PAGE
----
When I decided to become a writer my biggest fear was that I’d never have an idea worth writing about. Experience taught me this was a needless fear. I found ideas everywhere. The trick is figuring out which ideas are worth pursuing.
When I had an idea worth writing about my biggest fear became the blank page, a fear often magnified by a deadline. Repeated experience taught me that a blank page isn’t that scary after all. Eventually I’ll fill it.
When I filled the pages my biggest fear was that what I’d written might not be good enough to submit for publication. I reminded myself that I was a writer, not an editor. I decided to let the editor make the call, and away the story went.
When I submitted a story my biggest fear was that I would be rejected. Although I knew a rejection was not personal, they sometimes felt personal. I reminded myself that I wasn’t being rejected, the story was. After that, rejection was no longer scary.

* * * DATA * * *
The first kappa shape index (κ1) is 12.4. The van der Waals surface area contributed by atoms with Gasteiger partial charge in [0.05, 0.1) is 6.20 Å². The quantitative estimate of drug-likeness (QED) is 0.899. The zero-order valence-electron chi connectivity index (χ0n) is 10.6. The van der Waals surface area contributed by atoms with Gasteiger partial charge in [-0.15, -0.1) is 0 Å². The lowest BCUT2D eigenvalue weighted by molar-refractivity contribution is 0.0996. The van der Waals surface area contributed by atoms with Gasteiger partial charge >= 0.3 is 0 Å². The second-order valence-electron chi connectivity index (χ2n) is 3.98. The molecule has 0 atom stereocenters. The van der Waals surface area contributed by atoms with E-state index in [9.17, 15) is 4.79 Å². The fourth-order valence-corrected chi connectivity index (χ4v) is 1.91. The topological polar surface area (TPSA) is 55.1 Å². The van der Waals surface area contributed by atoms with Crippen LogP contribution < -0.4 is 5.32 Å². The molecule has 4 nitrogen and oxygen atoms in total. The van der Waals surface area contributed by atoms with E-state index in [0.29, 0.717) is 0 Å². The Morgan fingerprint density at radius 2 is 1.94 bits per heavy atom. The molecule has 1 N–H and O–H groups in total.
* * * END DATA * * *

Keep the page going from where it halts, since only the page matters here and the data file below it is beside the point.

The scariest part of writing for me is acceptance. I would never have guessed this when I was starting out.
Until the story is accepted, only a few people have read it: me, a couple of beta readers, a slush reader, perhaps, and an editor. The delay between acceptance and publication is agonizing. It is like that moment half-in and half-out of the airplane door, with a parachute strapped on your back, and the ground little more than colored squares and rectangles far below. Instead of a handful of people, thousands of readers will see my work.
Then the story is published, and the fear vanishes. The story is no longer mine. Like the skydiver, I have lost control. I am at the mercy of a kind of literary gravity. If people enjoy the story, I feel good. If people don’t enjoy the story, there’s nothing I can do about it. All I can do is breath in the experience, look in momentary amazement at what I created, and then begin the search for the next idea worth writing about.